The potential for conflict pervades modern life. Drivers pound their horns, co-workers criticize, and close relationship partners snub attempts for closeness. Yet, most confrontations do not result in aggression. Why? Sugar may be a sweet substitute for aggression. Lemonade
     Ever wondered why people talk about aggression so much? Sure, aggression and violence might sell your video game, record, or movie. But most people spend most of their days in peace and, when confrontation occurs, in reconciliation.
     This isn't true of everyone. In fact, most, if not all, people have been in a fight. Yes, you've been in a fight. It's okay, so have all of the other people you know. The main catch, however, is that the fight occurred when you were around two years old. The eminent psychologist Richard Tremblay has shown that the most aggressive people on this planet are toddlers. Yes, toddlers are more aggressive than prison inmates and gang members. They just don't cause as much physical damage with their aggressive blows.
     What keeps our aggressive urges at bay? Self-control. As we mature, we learn to control our aggressive impulses. And the costs of aggression are immense. Kids who behave aggressively are rejected by their peers. Adults who behave aggressively are rejected by society through imprisonment. Brain development plays a role, and so does metabolic energy. Energy is needed to control one's impulses. Hence, giving people a boost of energy should reduce their aggression. And people who have problems breaking down glucose into energy (i.e., amino acids) should be at risk for behaving aggressively.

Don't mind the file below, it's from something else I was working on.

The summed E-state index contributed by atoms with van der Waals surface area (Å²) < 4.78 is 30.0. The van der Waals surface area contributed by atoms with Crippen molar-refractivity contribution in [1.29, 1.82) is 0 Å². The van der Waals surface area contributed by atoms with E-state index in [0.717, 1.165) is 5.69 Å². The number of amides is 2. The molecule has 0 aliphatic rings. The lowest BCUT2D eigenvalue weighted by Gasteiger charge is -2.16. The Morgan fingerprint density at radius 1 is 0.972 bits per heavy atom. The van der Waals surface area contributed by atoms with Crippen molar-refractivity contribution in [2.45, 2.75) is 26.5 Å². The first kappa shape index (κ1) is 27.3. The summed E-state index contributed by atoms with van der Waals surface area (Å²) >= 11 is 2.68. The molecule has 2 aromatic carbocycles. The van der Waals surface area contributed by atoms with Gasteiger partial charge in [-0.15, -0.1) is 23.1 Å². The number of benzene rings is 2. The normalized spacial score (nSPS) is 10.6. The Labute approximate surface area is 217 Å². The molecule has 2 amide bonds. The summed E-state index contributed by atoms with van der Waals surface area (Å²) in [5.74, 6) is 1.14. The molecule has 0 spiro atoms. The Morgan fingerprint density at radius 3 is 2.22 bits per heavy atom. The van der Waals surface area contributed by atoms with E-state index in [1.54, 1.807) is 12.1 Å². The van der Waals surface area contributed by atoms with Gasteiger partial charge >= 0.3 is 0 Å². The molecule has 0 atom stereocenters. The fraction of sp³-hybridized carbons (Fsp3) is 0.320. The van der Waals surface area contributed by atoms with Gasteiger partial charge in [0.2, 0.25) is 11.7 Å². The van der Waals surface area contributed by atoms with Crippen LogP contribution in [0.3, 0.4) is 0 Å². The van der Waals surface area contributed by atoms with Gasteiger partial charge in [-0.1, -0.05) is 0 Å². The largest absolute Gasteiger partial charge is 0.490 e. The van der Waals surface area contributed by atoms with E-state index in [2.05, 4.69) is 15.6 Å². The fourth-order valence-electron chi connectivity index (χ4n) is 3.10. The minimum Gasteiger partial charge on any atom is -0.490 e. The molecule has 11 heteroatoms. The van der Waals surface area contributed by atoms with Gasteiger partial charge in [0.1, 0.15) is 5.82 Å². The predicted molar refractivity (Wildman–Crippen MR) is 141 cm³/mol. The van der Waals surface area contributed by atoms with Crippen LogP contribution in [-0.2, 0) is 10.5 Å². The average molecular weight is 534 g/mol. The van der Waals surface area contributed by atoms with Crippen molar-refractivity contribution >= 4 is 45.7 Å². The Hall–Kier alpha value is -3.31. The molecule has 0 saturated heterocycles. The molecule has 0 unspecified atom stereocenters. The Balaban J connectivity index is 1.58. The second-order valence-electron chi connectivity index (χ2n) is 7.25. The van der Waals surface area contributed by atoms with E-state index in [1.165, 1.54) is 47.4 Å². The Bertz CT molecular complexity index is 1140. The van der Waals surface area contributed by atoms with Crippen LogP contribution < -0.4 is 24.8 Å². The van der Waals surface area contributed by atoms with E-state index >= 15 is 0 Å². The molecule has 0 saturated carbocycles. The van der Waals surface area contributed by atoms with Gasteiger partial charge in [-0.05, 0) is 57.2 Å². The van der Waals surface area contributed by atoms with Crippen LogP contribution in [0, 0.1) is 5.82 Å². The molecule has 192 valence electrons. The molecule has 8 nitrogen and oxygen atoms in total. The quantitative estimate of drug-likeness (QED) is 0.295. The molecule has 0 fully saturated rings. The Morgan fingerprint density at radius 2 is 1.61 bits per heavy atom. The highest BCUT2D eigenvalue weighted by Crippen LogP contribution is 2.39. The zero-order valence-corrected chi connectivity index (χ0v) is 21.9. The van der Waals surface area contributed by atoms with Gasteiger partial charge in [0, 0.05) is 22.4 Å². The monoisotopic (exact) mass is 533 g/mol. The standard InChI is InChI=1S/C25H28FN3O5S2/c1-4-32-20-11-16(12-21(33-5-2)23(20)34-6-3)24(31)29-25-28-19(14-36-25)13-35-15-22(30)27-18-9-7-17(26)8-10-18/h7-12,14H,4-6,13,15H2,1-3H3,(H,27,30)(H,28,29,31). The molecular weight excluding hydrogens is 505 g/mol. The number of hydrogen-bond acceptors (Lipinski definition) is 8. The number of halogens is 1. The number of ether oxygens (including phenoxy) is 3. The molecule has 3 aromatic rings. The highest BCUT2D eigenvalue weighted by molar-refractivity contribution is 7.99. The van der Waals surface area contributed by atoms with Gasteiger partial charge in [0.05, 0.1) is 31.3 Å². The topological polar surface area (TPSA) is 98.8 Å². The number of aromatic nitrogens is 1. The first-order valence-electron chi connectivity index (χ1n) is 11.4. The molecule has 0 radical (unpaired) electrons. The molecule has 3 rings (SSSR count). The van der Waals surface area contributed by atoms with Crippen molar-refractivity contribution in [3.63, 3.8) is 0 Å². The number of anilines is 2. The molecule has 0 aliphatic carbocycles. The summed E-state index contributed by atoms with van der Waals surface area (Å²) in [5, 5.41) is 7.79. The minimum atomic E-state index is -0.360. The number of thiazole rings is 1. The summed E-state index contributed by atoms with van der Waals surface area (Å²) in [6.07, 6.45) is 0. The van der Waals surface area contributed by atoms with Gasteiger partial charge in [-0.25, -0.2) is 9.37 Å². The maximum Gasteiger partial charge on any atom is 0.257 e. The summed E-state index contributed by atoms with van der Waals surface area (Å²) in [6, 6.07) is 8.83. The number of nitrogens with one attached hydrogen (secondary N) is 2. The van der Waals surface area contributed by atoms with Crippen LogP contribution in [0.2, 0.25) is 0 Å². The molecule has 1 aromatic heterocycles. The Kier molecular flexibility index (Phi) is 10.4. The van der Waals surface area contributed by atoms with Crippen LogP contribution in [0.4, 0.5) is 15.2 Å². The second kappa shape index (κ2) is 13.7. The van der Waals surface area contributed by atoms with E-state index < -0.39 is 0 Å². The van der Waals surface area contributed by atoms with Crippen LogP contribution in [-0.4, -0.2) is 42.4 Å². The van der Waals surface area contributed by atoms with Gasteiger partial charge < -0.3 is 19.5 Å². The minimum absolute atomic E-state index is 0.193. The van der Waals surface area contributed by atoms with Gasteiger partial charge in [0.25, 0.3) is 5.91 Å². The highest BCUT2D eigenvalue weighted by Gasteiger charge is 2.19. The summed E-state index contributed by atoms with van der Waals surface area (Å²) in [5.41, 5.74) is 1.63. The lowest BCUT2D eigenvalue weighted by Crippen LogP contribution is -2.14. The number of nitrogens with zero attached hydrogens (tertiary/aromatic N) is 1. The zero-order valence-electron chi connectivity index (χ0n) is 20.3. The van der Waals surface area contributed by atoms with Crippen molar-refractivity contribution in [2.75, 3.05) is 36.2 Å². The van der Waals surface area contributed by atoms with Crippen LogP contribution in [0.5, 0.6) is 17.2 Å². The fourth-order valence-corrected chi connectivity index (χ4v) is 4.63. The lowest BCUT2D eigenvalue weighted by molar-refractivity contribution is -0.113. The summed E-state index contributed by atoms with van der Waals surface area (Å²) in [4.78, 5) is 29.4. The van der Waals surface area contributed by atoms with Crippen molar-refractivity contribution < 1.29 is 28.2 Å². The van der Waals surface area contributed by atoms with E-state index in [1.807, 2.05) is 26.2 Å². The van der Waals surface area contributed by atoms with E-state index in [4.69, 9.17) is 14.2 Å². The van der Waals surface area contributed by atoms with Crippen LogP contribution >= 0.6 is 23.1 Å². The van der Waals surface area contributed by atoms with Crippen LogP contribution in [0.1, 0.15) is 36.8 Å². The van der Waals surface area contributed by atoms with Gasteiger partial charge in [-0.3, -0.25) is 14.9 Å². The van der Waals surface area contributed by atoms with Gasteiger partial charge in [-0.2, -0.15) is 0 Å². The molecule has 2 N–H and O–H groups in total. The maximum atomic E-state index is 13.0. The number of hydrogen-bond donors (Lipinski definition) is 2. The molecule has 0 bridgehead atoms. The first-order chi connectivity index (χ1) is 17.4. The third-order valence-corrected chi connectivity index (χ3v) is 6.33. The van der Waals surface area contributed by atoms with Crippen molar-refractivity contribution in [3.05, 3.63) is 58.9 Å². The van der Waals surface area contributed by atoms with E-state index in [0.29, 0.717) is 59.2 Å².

In a paper that is "in press" at the journal Aggressive Behavior, my colleagues and I decided to put this idea to the test. In one study, we brought men and women to a laboratory and had them drink a glass of lemonade. By the flip of a coin, half of the participants drank lemonade sweetened with sugar. Yummy. The other half drank lemonade sweetened with a sugar substitute. After that, participants played a game where they could behave aggressively toward a stranger by blasting the stranger with intense noise.
     What do you think happened? Yep, people who drank the sugary lemonade behaved less aggressively compared to people who drank the lemonade with fake sugar. So, we had some promising results. But we wanted to do more.
Next, we wanted to see whether people who had metabolic problems were also at risk for behaving aggressively. My student, Tim Deckman, had people report their diabetic symptoms, their self-control, and their aggressive personality. The more diabetic symptoms people had, the worse self-control they had. Diabetic symptoms also related to having a more aggressive personality.
     It doesn't stop there. In a third study, we harvested information about how many people in each U.S. state had diabetes and correlated that with the murder rate in each state. The higher number of people with diabetes, the higher the murder rate.
     Finally, we went global. We obtained information about the number of people in over 100 countries had a glucose deficiency disorder-glucose-6-phosphate dehydrogenase deficiency-and the number of killings in each country. Like the U.S. data, the more people in country who had this metabolic disorder, the more killings there were in that country.
     To be sure, a lot of these data are correlational, which means that we can't be sure what causes what. But this work makes a consistent point: metabolic energy plays a role in predicting aggressive behavior. Although having a box of Hot Tamales certainly won't cure the world of aggression and violence, think carefully about the next time you let your blood sugar drop.

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